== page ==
I rolled up my yoga mat and waved goodbye to the last of my students.
Once the room was empty, I called my best friend.
"So there's this guy..." I began excitedly.
"Justine, you've gotta have boundaries," my friend said.
I sighed knowingly.
As a yoga teacher of more than a decade, I was always extremely professional. Especially in my classes, which weren't with your run-of-the-mill yoga clients.
Once a week I volunteered at Rimutaka Prison's Drug and Alcohol Treatment Unit, instructing the inmates.
Growing up, some of my relatives had gone to jail and I felt truly sorry for the blokes who ended up behind bars just because they didn't know any better.
One of them was Dylan, a recovering addict who'd grown up in gangs. He had instantly caught my attention.
Talking to him was easy – there was something about his honesty and caring nature. He was also pretty cute, with his olive skin, dark hair and tattoos.
This was his third stint in the clink for dishonesty- related crimes and he desperately wanted to turn his life around.
"I want to know why I'm like this," he said at the start of class when we all offloaded what was on our minds.
My heart broke for him.
He'd never really been given a chance. Surrounded by thugs since day one, crime was all he'd ever known.
I could tell from the determination on his face that he really did want to break free from the vicious cycle.
He was a natural at yoga and I was sure that if he put his mind to it, he could start afresh.
I'd had my own battles, too. Yoga helped me overcome an alcohol addiction, and I was eventually able to set a good example for my three kids.
Dylan and I continued talking and, over time, I realised I liked him more than just a client or a friend.
It didn't bother me that he was a criminal: I wasn't the type to judge.
But I wondered if it was foolish to hope the feeling was reciprocal.
For all I knew, he just enjoyed doing yoga!
Six months passed before Dylan received news he was being transferred to another prison four hours away.
It felt bittersweet: I was happy he was on the home stretch of his sentence, but I wouldn't see him anymore.
"If you need any references when you apply for parole, let me know," I told him.
"Thanks for everything," he smiled.
Days later, he called to say he'd be released in the coming year.
It was so nice to hear his voice again.
Shortly after, a letter arrived.
Is it okay if I write to you? Dylan asked me.
Our conversations had always been about his release and things he wanted to achieve in the future, but through our letters, we started sharing personal details.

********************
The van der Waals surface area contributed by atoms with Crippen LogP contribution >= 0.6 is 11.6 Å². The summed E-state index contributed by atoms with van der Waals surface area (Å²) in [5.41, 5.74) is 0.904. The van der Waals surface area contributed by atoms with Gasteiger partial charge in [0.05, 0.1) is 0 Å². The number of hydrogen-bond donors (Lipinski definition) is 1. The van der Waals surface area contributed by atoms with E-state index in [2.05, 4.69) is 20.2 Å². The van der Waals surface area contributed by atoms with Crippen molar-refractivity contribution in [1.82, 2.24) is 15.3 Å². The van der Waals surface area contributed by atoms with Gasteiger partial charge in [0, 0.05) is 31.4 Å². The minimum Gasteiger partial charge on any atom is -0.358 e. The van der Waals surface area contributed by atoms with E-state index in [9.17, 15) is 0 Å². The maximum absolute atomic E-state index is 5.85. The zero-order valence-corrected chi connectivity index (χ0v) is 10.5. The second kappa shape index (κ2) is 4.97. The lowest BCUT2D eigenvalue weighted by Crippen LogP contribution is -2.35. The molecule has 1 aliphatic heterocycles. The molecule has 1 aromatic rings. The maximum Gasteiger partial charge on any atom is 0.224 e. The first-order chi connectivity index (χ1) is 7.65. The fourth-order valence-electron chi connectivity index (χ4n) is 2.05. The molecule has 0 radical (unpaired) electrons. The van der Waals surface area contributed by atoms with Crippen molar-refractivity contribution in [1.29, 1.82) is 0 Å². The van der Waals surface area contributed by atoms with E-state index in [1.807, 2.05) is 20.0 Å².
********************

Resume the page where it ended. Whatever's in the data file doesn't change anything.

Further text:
Each week, I'd rush to the mailbox, receiving up to three letters from Dylan.
He also rang me when he could.
It's time to be honest with him, I thought.
"I like you as more than a friend," I gulped, hoping I hadn't confused his warmth for more.
"I feel the same," he replied.
You are the sweetest thing, a gift. Loyal, true, magic, guardian ... these are some of the words when I think of you, he wrote to me.
Elated, I drove to his new prison to see him.
Hugging him for the first time was pure joy – but we were only allowed that one embrace and a kiss.
We were supervised and couldn't even hold hands, but at least I could focus solely on Dylan for a whole hour.
He revealed he'd been in two long-term relationships before and was a dad to six kids. "But no-one's ever loved me like you," he told me.
I felt the same.
Months passed and Dylan was sent back to Rimutaka Prison, an hour from me.
It was great to have him closer, but it went against my ethics to continue volunteering there now we were a couple, so I stopped teaching classes there.
"When you get out, I'll be waiting for you," I promised Dylan.
And, one year after we met, that's exactly where I was.
He left prison with nothing more than his thongs, the clothes on his back and piece of paper.
We spent the next night in a B&B celebrating our new life before he moved in with me.
I know that it might seem dangerous to fall in love with a criminal, but you can't tar all prisoners with the same brush.
Dylan made a mistake and I knew better than anyone just how far he'd come.
When I told my relatives about our relationship, they were understanding.
"If you trust him, he must be a good bloke," one said.
Dylan's thriving in his new job as a builder and we've bought a house together.
When I won the Yoga and Mind Body Instructor of the Year award, he was cheering me on. "I'm so proud of you, babe," he said.
Truth is, I'm even more proud of him. Many men wouldn't even be alive if they'd gone through all he had.
We hope to marry some day.
I'm sharing my story because I feel that society is very quick to judge people.
Everyone has the potential to change if they have support.
I'm thrilled my yoga classes pushed Dylan in the right direction – towards me and a better life.
Our story is a reminder that true love really does conquer all.
Justine's an awesome lady. In the beginning, she went out of her way big time to help me.
I'd spent the past five years working on improving my outlook, so she entered my life at the right time – it was a blessing.
It's people like her that make the world a better place.